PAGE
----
On the memoir bookshelf in my home office sit at least 100 memoirs. Many of these are classics I read long ago without thinking of them as memoirs. Some, like the one I focus on now, are famous books that fit the category but that I have never read. Thinking about genre has allowed me to find and rediscover books and read them with a new eye for form and substance.
Several people have told me that Ernest Hemingway’s A Moveable Feast is on the list of their top ten memoirs. Now I understand why.
But first I must admit that I could not escape the thought, reading this book, that an ailing man in his 60’s who will soon commit suicide is writing it. (He finished the book in the fall of 1960. On July 2, 1961, he pulled both triggers of a double-barreled shotgun aimed at his head.) Oh yes, and did I mention that, as I write these words, I am almost as old as the old man.
Hemingway the old man breathes in this book. We see the old man as he looks at his young first wife Hadley almost as if to say that she was the mold for all the other women who followed. We see the old man as we read the deep appreciation for Sylvia Beach and her generous lending policies and nurturing spirit toward struggling young writers at her bookstore, Shakespeare and Company.
The word portraits the old man paints of Gertrude Stein and her “companion” (never mentioning the name of Alice B. Toklas) and of Scott and Zelda Fitzgerald bring them to life as complex human beings with great talent and greater failings. Hemingway the competitor assessing other competitors comes through even though in 1960 both Stein and Fitzgerald are dead. This memoir destroys Gertrude Stein’s claim to have invented the phrase, “The Lost Generation” and shows Fitzgerald’s alcoholism and his wife to be the enemy of his art.
Ironically, the alcoholism and difficulties with women Hemingway sees in Fitzgerald, as well as the fierce protection of reputation and competition with other writers he describes in Stein, apply equally to himself. How self-aware and reader-aware could he have been? We cannot know, and, because the book succeeds brilliantly in other ways, we do not care.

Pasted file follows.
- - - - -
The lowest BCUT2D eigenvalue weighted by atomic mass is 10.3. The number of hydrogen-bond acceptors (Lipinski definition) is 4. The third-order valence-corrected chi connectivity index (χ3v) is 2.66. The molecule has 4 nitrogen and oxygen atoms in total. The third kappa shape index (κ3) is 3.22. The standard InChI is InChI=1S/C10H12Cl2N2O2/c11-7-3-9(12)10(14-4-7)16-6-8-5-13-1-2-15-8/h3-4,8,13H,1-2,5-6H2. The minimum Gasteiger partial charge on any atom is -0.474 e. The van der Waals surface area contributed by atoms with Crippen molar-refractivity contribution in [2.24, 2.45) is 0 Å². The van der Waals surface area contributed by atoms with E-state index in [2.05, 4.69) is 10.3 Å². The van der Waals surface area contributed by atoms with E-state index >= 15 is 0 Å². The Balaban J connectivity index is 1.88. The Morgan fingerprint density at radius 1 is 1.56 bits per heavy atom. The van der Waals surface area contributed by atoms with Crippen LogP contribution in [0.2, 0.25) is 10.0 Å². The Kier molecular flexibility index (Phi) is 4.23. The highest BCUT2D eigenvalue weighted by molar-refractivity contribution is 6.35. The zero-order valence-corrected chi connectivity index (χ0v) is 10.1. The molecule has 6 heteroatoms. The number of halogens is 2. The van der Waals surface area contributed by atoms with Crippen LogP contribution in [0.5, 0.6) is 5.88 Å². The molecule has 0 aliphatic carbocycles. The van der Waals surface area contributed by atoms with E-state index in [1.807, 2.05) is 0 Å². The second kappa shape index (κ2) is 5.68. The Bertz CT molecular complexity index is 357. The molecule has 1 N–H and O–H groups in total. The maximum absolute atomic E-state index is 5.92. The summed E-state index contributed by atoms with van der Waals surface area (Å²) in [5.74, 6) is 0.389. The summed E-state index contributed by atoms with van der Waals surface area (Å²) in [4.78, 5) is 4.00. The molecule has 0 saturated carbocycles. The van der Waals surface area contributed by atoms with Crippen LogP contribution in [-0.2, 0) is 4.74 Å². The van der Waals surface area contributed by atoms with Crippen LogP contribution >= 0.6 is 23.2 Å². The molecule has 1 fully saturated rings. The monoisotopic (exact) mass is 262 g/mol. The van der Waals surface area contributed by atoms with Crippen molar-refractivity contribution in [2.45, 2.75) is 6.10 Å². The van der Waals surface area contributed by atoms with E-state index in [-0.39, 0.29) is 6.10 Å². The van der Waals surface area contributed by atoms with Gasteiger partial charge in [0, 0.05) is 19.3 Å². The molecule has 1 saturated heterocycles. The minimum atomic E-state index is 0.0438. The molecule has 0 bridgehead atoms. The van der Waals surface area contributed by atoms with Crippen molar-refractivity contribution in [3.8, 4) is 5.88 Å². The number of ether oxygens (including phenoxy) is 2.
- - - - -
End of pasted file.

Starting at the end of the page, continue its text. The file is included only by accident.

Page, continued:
Throughout, Hemingway employs the metaphor of eating and drinking to describe how important writing was to him when he was living in Paris from the ages of 22 to 27. He quotes Hadley as saying, “Memory is hunger.” The scenes in this memoir alternate between the gnawing of near starvation and the relish of simple food and drink–tangerines, chestnuts, oysters, little goujon fish pulled out of the Seine and consumed bones and all. We feel the immense appetites of the young man as he writes, walks, talks, gossips, gambles, and makes love. This feast moves to the reader, and we understand why the phrase joie de vivre is untranslatable, except, perhaps, by this young American writer in Paris.
Hemingway hated formula writing. He fumed when Fitzgerald admitted he changed his stories to fit standard tastes for Saturday Evening Post editors and readers. But he had his own formula for the writing process, which is one of the biggest gifts to other writers: “I had learned already never to empty the well of my writing, but always to stop when there was still something there in the deep part of the well, and to let it refill at night from the springs that fed it.”
The practice of writing while hungry, going to the deep well of memory and imagination, then resting and forgetting, eating and drinking, returning and writing again–all that was established in Hemingway at the age of 22. He recognized that the best feasts are not only moveable but they are so because deep, mysterious wells fill up the writer’s cup so that the feast continues day to day and place to place.
“If you are lucky enough to have lived in Paris as a young man, then wherever you go for the rest of your life, it stays with you, for Paris is a moveable feast.”
–Ernest Hemingway to a friend, 1950